It was my second year teaching physics. During the unit on energy, the book we were using frequently used roller coasters in their problems. We even had a little "roller coaster" to use with photo gates. I thought we could do better.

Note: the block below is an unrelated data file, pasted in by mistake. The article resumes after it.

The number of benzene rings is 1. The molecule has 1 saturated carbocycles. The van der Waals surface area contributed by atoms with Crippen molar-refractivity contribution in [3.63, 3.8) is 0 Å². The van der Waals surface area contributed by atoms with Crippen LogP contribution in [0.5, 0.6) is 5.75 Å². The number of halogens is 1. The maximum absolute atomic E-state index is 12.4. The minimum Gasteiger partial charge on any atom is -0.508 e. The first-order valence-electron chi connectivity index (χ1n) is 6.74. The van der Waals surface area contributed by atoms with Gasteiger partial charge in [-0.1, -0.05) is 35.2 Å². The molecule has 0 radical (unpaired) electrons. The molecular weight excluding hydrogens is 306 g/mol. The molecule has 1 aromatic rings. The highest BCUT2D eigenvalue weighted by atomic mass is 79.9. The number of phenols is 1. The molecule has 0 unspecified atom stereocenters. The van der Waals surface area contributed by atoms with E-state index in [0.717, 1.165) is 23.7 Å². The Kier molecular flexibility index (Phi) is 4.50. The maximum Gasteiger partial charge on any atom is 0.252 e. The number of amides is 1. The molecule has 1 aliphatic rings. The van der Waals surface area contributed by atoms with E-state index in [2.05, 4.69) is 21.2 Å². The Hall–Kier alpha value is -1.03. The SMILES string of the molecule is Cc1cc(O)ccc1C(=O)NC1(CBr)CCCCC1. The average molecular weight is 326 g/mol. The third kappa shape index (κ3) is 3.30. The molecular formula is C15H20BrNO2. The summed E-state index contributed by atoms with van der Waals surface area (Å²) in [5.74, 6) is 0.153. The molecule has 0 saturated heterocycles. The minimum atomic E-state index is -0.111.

My original idea was to get some flexible Hot Wheels tracks and make some loop-de-loops and hills. Turns out a class set of Hot Wheels track is pretty expensive. On an unrelated yet serendipitous visit to my local big box hardware store, I ran across the perfect (and cheap!) substitute: Pipe Insulation!. For $1.30 or so you can get six feet of pipe insulation- which doubles nicely as a marble track1 when you split the pipe insulation into two equal halves. It's really easy to cut pipe insulation with a sharp pair of scissors. Just be sure you don't buy the "self-sealing" pipe insulation, which has glue pre-applied- it's more expensive and it'd turn into a sticky mess. At first I planning to simply design a one-period long investigation using the pipe insulation (my original ideas morphed into the pre-activity for this project). As I started to think through the project more and more, I realized we could go way bigger. And thus, the pipe insulation roller coaster project was born. Building the Coasters In groups of three, students were given 24 feet of pipe insulation (4 pieces), a roll of duct tape2, and access to a large pile of cardboard boxes3. All groups had to adhere to a few standard requirements: • Construction requirements 1. The entire roller coaster must fit within a 1.0m x 2.0m rectangle4. 2. There must be at least two inversions (loops, corkscrews, etc.). 3. All 24 feet of pipe insulation must be used. 4. The track must end 50 cm above the ground. • Physics requirements In addition to meeting the above requirements, students were required to utilize their understanding of the work-energy theorem, circular motion, and friction to do the following: 1. Determine the average rolling friction, kinetic energy, and potential energy at 8 locations on their roller coaster. 2. Determine the minimum velocities required for the marble to stay on the track at the top of all the inversions 3. Determine the g-forces the marble experiences through the inversions and at least five additional corners, hills, or valleys. 4. The g-forces must be kept at "safe" levels5. Calculations 1. Rolling friction, kinetic energy, and potential energy • The potential energy ($U_g = mgh$) is easy enough to find after measuring the height of the track and finding the mass of the marble. The kinetic energy is trickier and can be done by filming the marble and doing some analysis with Tracker, but since the speed of the marble is likely to be a little too fast for most cameras to pick up clearly, it's probably easier (and much faster) to simply measure the time it takes the marble travel a certain length of track. I describe how this can be done in a previous post, so check that out for more info. That post also includes how to calculated the coefficient of friction by finding how much work was done on the marble due to friction- so I'll keep things shorter here by not re-explaining that process. • Pro-tip: Have students mark every 10 cm or so on their track before they start putting together their coasters (note the tape marks in this pic). Since d in $W=F\cdot d$ in this case is the length of track the marble has rolled so far, it makes finding the value for d much easier than trying to measure a twisting, looping roller coaster track. 2. Minimum marble velocities through the inversions. • This is also called the critical velocity. That's fitting. If you're riding a roller coaster it's pretty critical that you make it around each loop. Also, you might be in critical condition if you don't. While falling to our death would be exciting, it also limits the ability to ride roller coasters in the future (and I like roller coasters). Since we're primarily concerned with what is happening to the marble at the top of the loop, here's a diagram of the vertical forces on the marble at the very top of the loop: So just normal force (the track pushing on the marble) and gravitational force (the earth pulling on the marble). Since these forces are both acting towards the center of the loop together they're equal to the radial force: When the marble is just barely making it around the loop (at the critical velocity), the normal force goes to zero. That is, the track stops pushing on the marble for just an instant at the top of the loop. If the normal force stays zero for any longer than that it means the marble is in free fall, and that's just not safe. So: Then when you substitute in masses and accelerations for the forces and do some rearranging: There you go. All you need to know is the radius of the loop, and that's easy enough to measure. Of course, you'd want a little cushion above the critical velocity, especially because we're ignoring the friction that is constantly slowing down the marble as it makes its way down the track. 3. Finding g-forces • An exciting roller coaster will make you weightless and in the next instant squish you into your seat. A really bad roller coaster squishes you until you pass out. This is awesomely known as G-LOC (G-force Induced Loss of Consciousness). With the proper training and gear, fighter pilots can make it to about 9g's before G-LOC. Mere mortals like myself usually experience G-LOC between 4 and 6g's. As I mentioned, I set the limit for pipe insulation roller coasters at 30g's simply because it allowed more creative and exciting coaster designs. While this would kill most humans, it turns out marbles have a very high tolerance before reaching G-LOC. To find the g-forces being pulled on corners, loops, or hills you just need to find the radial acceleration (keeping in mind that 1g = 9.8 m/s^2): Raise the stakes Students become fiercely proud of their roller coasters. They'll name them. Brag about them. Drag their friends in during lunch to show them off. Seeing this, I had students show off their creations to any teachers, parents, or administrators that I was able to cajole into stopping by for the official testing of the coasters. I even made up a fun little rubric (.doc file) for any observers to fill out for each coaster. This introduces some level of competition into the project, which gives me pause- though from day one students generally start some friendly smack talk about how their coaster is akin to the Millenium Force while all other coasters are more like the Woodstock Express. The students love to show off their coasters, and it seems the people being shown enjoy the experience as well. Assessment Assessment is massively important. However, this post is already long. The exciting conclusion of this post will feature the assessment piece in: Part 2: Pipe Insulation Roller Coaster Assessment. The Pipe Insulation Roller Coaster Series 1. Pipe Insulation Roller Coasters and Rolling Friction 2. Pipe Insulation Roller Coasters 3. Pipe Insulation Roller Coaster Assessment ______________________________ 1. The first day we played with pipe insulation in class I had students use some marble-sized steel balls. Unfortunately because the steel balls are so much heavier and the pipe insulation is spongy and flexible, there was just too much friction. When we switched to marbles the next day everything worked like a charm. (back) 2. Most groups typically use more than one roll of duct tape. My first couple years I bought the colored duct tape and gave each group a different color. That was a nice touch, but also a bit more expensive than using the standard silver. Whatever you decide, I highly recommend avoiding the cut-rate duct tape. The cheap stuff just didn't stick as well which caused students to waste a lot of time fixing places where the duct tape fell and in the end used a lot more duct tape. (back) 3. I had an arrangement with our school's kitchen manager to set broken down boxes aside for me for a few weeks before we started the project. If that's not an option, I've also found if you talk to a manager of a local grocery store they're usually more than willing to donate boxes. (back) 4. I made it a requirement for groups to start by building a cardboard rectangle with the maximum dimensions. This served two functions: (1) It made it easy for the groups to see what space they had to work with, and (2) it allows the roller coasters to be moved around a little by sliding them across the floor. (back) 5. Originally I wanted students to keep g-forces below 10. Very quickly it became apparent that under 10g's was overly restrictive and I upped it to 30g's. That's not really safe for living creatures, but it would certainly make it more "exciting." (back) Pipe Insulation Roller Coasters: Rolling Friction Fair warning: This isn't a description of the pipe insulation roller coaster (a.k.a. PI Coaster) project. It is the activity we did immediately before starting on the roller coasters. The PI coaster project was one of those quality projects that students enjoyed while still requiring solid content knowledge. I last used this project in 2008- the last year I taught physics. I'd like to think that I've grown as a teacher since then, so I decided I should update it to be what I'd expect of a project from myself today. You know. SBG-it up. Throw in some video analysis. Etc. Suddenly I found myself driving to the local hardware store to pick up some pipe insulation at 9:30 at night. The Goal The goal of this activity is to find the coefficient of friction acting between the marble and the track. By the time we get started on this project, we would have already gone over kinematics, F=ma, friction, and uniform circular motion in class, and we'd be right in the middle of the Work & Energy unit. Specifically, the following concepts are needed for this investigation: • Energy may change forms, but is conserved (minus any work done by friction): [latex, size=2]\Sigma E_{first} = \Sigma E_{last} - W_{fr} • The amount of work done on an object depends on the size of the net force acting on the object and the distance the force is applied: [latex, size=2]W=F\cdot d\) • The amount of work done on an object depends on the size of the net force acting on the object and the distance the force is applied: [latex, size=2]W=F\cdot d • The size of the frictional force depends on the coefficient of friction between the two surfaces and the weight of the object: [latex, size=2]F_{fr}=\mu F_N Here's the setup: Students set up 12 feet of track as shown in the picture above and measure the height from which the marble is dropped (on the left of this image). In order to find the coefficient of friction, you first need to find the amount of work done by friction on the marble as rolls through the track. To do this students use the following formula: [latex, size=2]PE_g = E_k - W_{fr}\) Here's the setup: Students set up 12 feet of track as shown in the picture above and measure the height from which the marble is dropped (on the left of this image). In order to find the coefficient of friction, you first need to find the amount of work done by friction on the marble as rolls through the track. To do this students use the following formula: [latex, size=2]PE_g = E_k - W_{fr} Solving for work done by friction and doing a little substitution for the energies: [latex, size=2]W_{fr}=mgh - \frac{1}{2}mv^2 Looking at the right side of the equation, we need to find the mass of the marble, the height from which the marble is dropped, and the velocity of the marble at the end of the track. The first two are easy enough to measure. Finding the final velocity of the marble isn't terribly tricky, but the method I used in 2008 had a lot of error. Students would measure out the final 50 cm of the track (as seen below). Then they'd send the marble through the track 10 times- each trial they would use a stopwatch to time how long it took the marble to travel the final 50 cm. Timing the marble was hard. Depending on the height of the track, the marble takes less than half a second to whip through the final 50 cm. Using a handheld stopwatch often led to large differences between one trial and the next. Not so great for accurate data. Using Tracker to find velocity In rethinking this activity, it struck me that Tracker Video Analysis might be great to cut down on these timing errors. Only one way to find out: Break out the tripod. After fiddling with the setup of the tripod and camera for a bit, I realized two things. 1. The marbles were too dark to stand out in the video. No easily deterred, I took a few marbles out to the garage and spray painted them orange. I'd have used hunter's orange or neon green, but I didn't have any of that laying around. 2. My "video camera" (a.k.a. an iPhone) only films at ~24 frames per second. When I started the marbles on the track 1 meter above the ground, they showed up as a long, faint blur when on an individual frame. I lowered the track to 0.75 m. The marbles still showed up as a blur, but they were much more distinct blurs1. Once I troubleshot my way through those issues, I filmed this amazing & exciting clip for analysis: I did six trials to get a good set of data I could average. You could easily get away with 3 trials and still get good data. I also measured the velocity of each marble during the final five data points to use as a final velocity. The average final velocity from the trials above: 1.720 m/s Calcumalations Using the same energy-loss method detailed above, I calculated the coefficient of rolling friction ($\mu_r$) for the marble over the entire length of the track: [latex, size=2]W_{fr}=mgh - \frac{1}{2}mv^2\) Looking at the right side of the equation, we need to find the mass of the marble, the height from which the marble is dropped, and the velocity of the marble at the end of the track. The first two are easy enough to measure. Finding the final velocity of the marble isn't terribly tricky, but the method I used in 2008 had a lot of error. Students would measure out the final 50 cm of the track (as seen below). Then they'd send the marble through the track 10 times- each trial they would use a stopwatch to time how long it took the marble to travel the final 50 cm. Timing the marble was hard. Depending on the height of the track, the marble takes less than half a second to whip through the final 50 cm. Using a handheld stopwatch often led to large differences between one trial and the next. Not so great for accurate data. Using Tracker to find velocityIn rethinking this activity, it struck me that Tracker Video Analysis might be great to cut down on these timing errors. Only one way to find out: Break out the tripod. After fiddling with the setup of the tripod and camera for a bit, I realized two things. The marbles were too dark to stand out in the video. No easily deterred, I took a few marbles out to the garage and spray painted them orange. I'd have used hunter's orange or neon green, but I didn't have any of that laying around. My "video camera" (a.k.a. an iPhone) only films at ~24 frames per second. When I started the marbles on the track 1 meter above the ground, they showed up as a long, faint blur when on an individual frame. I lowered the track to 0.75 m. The marbles still showed up as a blur, but they were much more distinct blurs1. Once I troubleshot my way through those issues, I filmed this amazing & exciting clip for analysis:I did six trials to get a good set of data I could average. You could easily get away with 3 trials and still get good data. I also measured the velocity of each marble during the final five data points to use as a final velocity.The average final velocity from the trials above: 1.720 m/s CalcumalationsUsing the same energy-loss method detailed above, I calculated the coefficient of rolling friction () for the marble over the entire length of the track:[latex, size=2]W_{fr}=mgh - \frac{1}{2}mv^2 [latex, size=2]W_{fr}=(0.0045 \text{ kg})(9.8 \text{ m/s}^2)(0.75\text{ m})- \frac{1}{2}(0.0045\text{ kg})(1.720\text{ m/s})^2 [latex, size=2]W_{fr}=0.034\text{ J}\) [latex, size=2]W_{fr}=0.034\text{ J} Then solving for the friction force: [latex, size=2]W_{fr}=F_{fr}\cdot d [latex, size=2]F_{fr}=\dfrac{W_{fr}}{d}\) [latex, size=2]F_{fr}=\dfrac{W_{fr}}{d} [latex, size=2]F_{fr}=\dfrac{0.034\text{ J}}{3.66\text{ m}} [latex, size=2]F_{fr}=0.0093\text{ N}\) [latex, size=2]F_{fr}=0.0093\text{ N} Solving for the average coefficient of friction: [latex, size=2]F_{fr}=\mu_rF_N There's no up or down acceleration, so $F_N = F_g$. [latex, size=2]\mu_r=\dfrac{0.0092\text{ N}}{(0.0044\text{ kg}\cdot 9.8\text{ m/s}^2)}\) There's no up or down acceleration, so . [latex, size=2]\mu_r=\dfrac{0.0092\text{ N}}{(0.0044\text{ kg}\cdot 9.8\text{ m/s}^2)} [latex, size=3]\mu_r=0.21 Is that a reasonable figure? According to the EngineersHandbook.com, wet wood on wood's coefficient of friction is 0.2. From my vast experience slipping and falling on a wet decks, I know wet wood is dern slippery, and I would've expected$\mu_r$ for the marble to be pretty low as well. Alternate method Using Tracker, I can find the acceleration of the marble as it rolls along at the end of the track. Using some$F=ma$ magic I can find$\mu_r$ using acceleration instead of velocity. I created velocity-time charts for each marble and added best-fit lines to find the average velocity and acceleration of the marble. I found the average acceleration of the marble to be $-0.065\text{ m/s}^2$. [latex, size=2]F_{fr}=ma=(0.0045\text{ kg})(-0.065\text{ m/s}^2)= -0.00029\text{ N}\) Is that a reasonable figure? According to the EngineersHandbook.com, wet wood on wood's coefficient of friction is 0.2. From my vast experience slipping and falling on a wet decks, I know wet wood is dern slippery, and I would've expected for the marble to be pretty low as well. Alternate methodUsing Tracker, I can find the acceleration of the marble as it rolls along at the end of the track. Using some magic I can find using acceleration instead of velocity.I created velocity-time charts for each marble and added best-fit lines to find the average velocity and acceleration of the marble. I found the average acceleration of the marble to be .[latex, size=2]F_{fr}=ma=(0.0045\text{ kg})(-0.065\text{ m/s}^2)= -0.00029\text{ N} Then finding the coefficient of friction: [latex, size=2]F_{fr}=\mu_rF_N [latex, size=2]\mu_r=\dfrac{0.00029\text{ N}}{(0.0045\text{ kg}\cdot 9.8\text{ m/s}^2)}\) [latex, size=2]\mu_r=\dfrac{0.00029\text{ N}}{(0.0045\text{ kg}\cdot 9.8\text{ m/s}^2)} [latex, size=3]\mu_r=0.0066$\$